Summer: A Novel

Summer: A Novel

by Ali Smith

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Overview

The fourth novel in the Seasonal Quartet by Man Booker Prize Finalist Ali Smith is “a prose poem in praise of memory, forgiveness, getting the joke, and seizing the moment” (The New York Times)

In the present, Sacha knows the world’s in trouble. Her brother Robert just is trouble. Their mother and father are having trouble. Meanwhile, the world’s in meltdown­—and the real meltdown hasn’t even started yet. In the past, a lovely summer. A different brother and sister know they’re living on borrowed time.

This is a story about people on the brink of change. They’re family, but they think they’re strangers. So: Where does family begin? And what do people who think they’ve got nothing in common have in common?

Summer.

Product Details

ISBN-13: 9781101870792
Publisher: Knopf Doubleday Publishing Group
Publication date: 08/25/2020
Series: Seasonal Quartet Series , #4
Pages: 400
Sales rank: 64,118
Product dimensions: 8.30(w) x 5.50(h) x 1.60(d)

About the Author

ALI SMITH is the author of many works of fiction, including, most recently, Spring, Winter, Autumn, Public library and other stories, and How to be both, which won the Baileys Women's Prize for Fiction, the Goldsmiths Prize, and the Costa Novel of the Year Award. Her work has four times been short-listed for the Man Booker Prize. Born in Inverness, Scotland, she lives in Cambridge, England.

Read an Excerpt

Everybody said: so?
 
As in so what? As in shoulder shrug, or what do you expect me to do about it? or I so don’t really give a fuck, or actually I approve of it, it’s fine by me.
 
Okay, not everybody said it. I’m speaking colloquially, like in that phrase everybody’s doing it. What I mean is, it was a clear marker, just then, of that particular time; a kind of litmus, this dismissive note. It got fashionable around then to act like you didn’t care. It got fashionable, too, to insist the people who did care, or said they cared, were either hopeless losers or were just showing off.
 
It’s like a lifetime ago.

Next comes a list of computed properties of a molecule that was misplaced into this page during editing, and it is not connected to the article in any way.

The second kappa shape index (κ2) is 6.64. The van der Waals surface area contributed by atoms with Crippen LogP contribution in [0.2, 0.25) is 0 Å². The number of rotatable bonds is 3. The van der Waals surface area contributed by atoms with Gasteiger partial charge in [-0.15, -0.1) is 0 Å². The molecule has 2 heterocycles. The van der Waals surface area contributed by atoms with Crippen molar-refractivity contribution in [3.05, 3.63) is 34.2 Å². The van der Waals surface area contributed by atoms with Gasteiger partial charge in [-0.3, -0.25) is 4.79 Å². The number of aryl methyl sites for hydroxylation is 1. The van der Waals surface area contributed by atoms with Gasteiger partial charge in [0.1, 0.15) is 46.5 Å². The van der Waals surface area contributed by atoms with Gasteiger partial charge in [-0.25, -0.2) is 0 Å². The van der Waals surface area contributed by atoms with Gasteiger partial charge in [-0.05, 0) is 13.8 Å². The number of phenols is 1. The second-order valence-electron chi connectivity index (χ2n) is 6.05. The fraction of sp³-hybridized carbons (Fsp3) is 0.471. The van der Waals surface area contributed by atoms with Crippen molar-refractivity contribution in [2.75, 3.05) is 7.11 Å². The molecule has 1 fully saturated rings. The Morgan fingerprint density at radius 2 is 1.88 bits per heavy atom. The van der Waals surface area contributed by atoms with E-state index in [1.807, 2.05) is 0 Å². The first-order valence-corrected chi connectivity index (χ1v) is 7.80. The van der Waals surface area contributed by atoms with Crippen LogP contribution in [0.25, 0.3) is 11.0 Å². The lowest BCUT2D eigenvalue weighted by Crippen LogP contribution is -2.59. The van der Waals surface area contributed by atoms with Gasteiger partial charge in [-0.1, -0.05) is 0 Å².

But it isn’t – it’s literally only a few months since a time when people who’d lived in this country all their lives or most of their lives started to get arrested and threatened with deportation or deported: so?
 
And when a government shut down its own parliament because it couldn’t get the result it wanted: so?
 
When so many people voted people into power who looked them straight in the eye and lied to them: so?
 
When a continent burned and another melted: so?
 
When people in power across the world started picking off groups of people by religion, ethnicity, sexuality, intellectual or political dissent: so?
 
But no. True. Not everybody said it.
 
Not by a country mile.
 
Millions of people didn’t say it.
 
Millions and millions, all across the country and all across the world, saw the lying, and the mistreatments of people and the planet, and were vocal about it, on marches, in protests, by writing, by voting, by talking, by activism, on the radio, on TV, via social media, tweet after tweet, page after page.
 
To which the people who knew the power of saying so? said, on the radio, on TV, via social media, tweet after tweet, page after page: so?
 
I mean, I could spend my whole life listing things about, and talking about, and demonstrating with sources and graphs and examples and statistics, what history’s made it clear happens when we’re indifferent, and what the consequences are of the political cultivation of indifference, which whoever wants to disavow will dismiss in an instant with their own punchy little
 
so?
 
So.
 
Instead, here’s something I once saw.
 
It’s an image from a film made in the UK roughly seventy years ago, not long after the end of the Second World War.
 
The film was made in London by a young artist who arrived in the city from Italy when London was one of the many places having to rebuild themselves in those years nearly a lifetime ago, after the tens of millions of people of all ages all across the world had died before their time.
 
It’s an image of a man carrying two suitcases.
 
He’s a slight man, a young man, a distracted and tentative kind of a man, dapper in a hat and jacket, light on his feet but at the same time burdened; it’s clear he’d be burdened even if he wasn’t carrying two suitcases. He is grave, slim, preoccupied, terribly keen, and he is silhouetted against the sky because he’s balanced on a very narrow brick ledge which runs round the edge of a high building, along the length of which he’s doing a joyous and frantic dance with the beaten-up rooftops of London behind him; no: more precisely, those roofs are way below him.
 
How can he be going so fast and not fall off the edge of the building?
 
How can what he’s doing be so wild and still so graceful, so urgent and blithe both at once?
 
How can he be swinging those cases around in the air like that and still keep his balance? How can he be moving at such speed next to the sheer drop?
 
Why is he risking everything?
 
There’d be no point in showing you a still or a photo of this. It’s very much a moving image.
 
For several seconds he does a crazed but merry high-wire dance above the city going far too fast along the zigzagging path of a ledge that’s the width of a single brick.
 
So:

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